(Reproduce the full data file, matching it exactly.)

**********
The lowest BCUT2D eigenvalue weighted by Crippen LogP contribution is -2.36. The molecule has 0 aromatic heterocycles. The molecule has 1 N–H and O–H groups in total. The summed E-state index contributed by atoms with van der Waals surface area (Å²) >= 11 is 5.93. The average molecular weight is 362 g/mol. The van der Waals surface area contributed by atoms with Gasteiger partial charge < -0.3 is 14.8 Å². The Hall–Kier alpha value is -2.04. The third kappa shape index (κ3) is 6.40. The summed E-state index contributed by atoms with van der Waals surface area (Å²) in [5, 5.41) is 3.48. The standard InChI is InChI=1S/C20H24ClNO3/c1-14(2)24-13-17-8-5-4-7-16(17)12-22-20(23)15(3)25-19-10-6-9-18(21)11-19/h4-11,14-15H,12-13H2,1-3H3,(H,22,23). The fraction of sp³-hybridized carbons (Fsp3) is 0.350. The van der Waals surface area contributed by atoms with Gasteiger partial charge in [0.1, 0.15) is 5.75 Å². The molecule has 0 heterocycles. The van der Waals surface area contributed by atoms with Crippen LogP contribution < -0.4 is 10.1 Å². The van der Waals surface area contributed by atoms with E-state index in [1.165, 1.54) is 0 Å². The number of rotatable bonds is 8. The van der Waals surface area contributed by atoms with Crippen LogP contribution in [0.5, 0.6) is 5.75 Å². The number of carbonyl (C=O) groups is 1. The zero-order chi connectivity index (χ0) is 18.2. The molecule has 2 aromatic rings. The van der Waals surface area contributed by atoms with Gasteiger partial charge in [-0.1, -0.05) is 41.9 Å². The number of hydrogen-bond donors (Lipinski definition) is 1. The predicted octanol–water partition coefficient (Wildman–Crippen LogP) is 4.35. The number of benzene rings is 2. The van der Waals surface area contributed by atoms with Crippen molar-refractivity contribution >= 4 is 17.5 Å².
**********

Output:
The lowest BCUT2D eigenvalue weighted by Crippen LogP contribution is -2.36. The molecule has 0 aromatic heterocycles. The molecule has 1 N–H and O–H groups in total. The summed E-state index contributed by atoms with van der Waals surface area (Å²) >= 11 is 5.93. The average molecular weight is 362 g/mol. The van der Waals surface area contributed by atoms with Gasteiger partial charge < -0.3 is 14.8 Å². The Hall–Kier alpha value is -2.04. The third kappa shape index (κ3) is 6.40. The summed E-state index contributed by atoms with van der Waals surface area (Å²) in [5, 5.41) is 3.48. The standard InChI is InChI=1S/C20H24ClNO3/c1-14(2)24-13-17-8-5-4-7-16(17)12-22-20(23)15(3)25-19-10-6-9-18(21)11-19/h4-11,14-15H,12-13H2,1-3H3,(H,22,23). The fraction of sp³-hybridized carbons (Fsp3) is 0.350. The van der Waals surface area contributed by atoms with Gasteiger partial charge in [0.1, 0.15) is 5.75 Å². The molecule has 0 heterocycles. The van der Waals surface area contributed by atoms with Crippen LogP contribution < -0.4 is 10.1 Å². The van der Waals surface area contributed by atoms with E-state index in [1.165, 1.54) is 0 Å². The number of rotatable bonds is 8. The van der Waals surface area contributed by atoms with Crippen LogP contribution in [0.5, 0.6) is 5.75 Å². The number of carbonyl (C=O) groups is 1. The zero-order chi connectivity index (χ0) is 18.2. The molecule has 2 aromatic rings. The van der Waals surface area contributed by atoms with Gasteiger partial charge in [-0.1, -0.05) is 41.9 Å². The number of hydrogen-bond donors (Lipinski definition) is 1. The predicted octanol–water partition coefficient (Wildman–Crippen LogP) is 4.35. The number of benzene rings is 2. The van der Waals surface area contributed by atoms with Crippen molar-refractivity contribution >= 4 is 17.5 Å².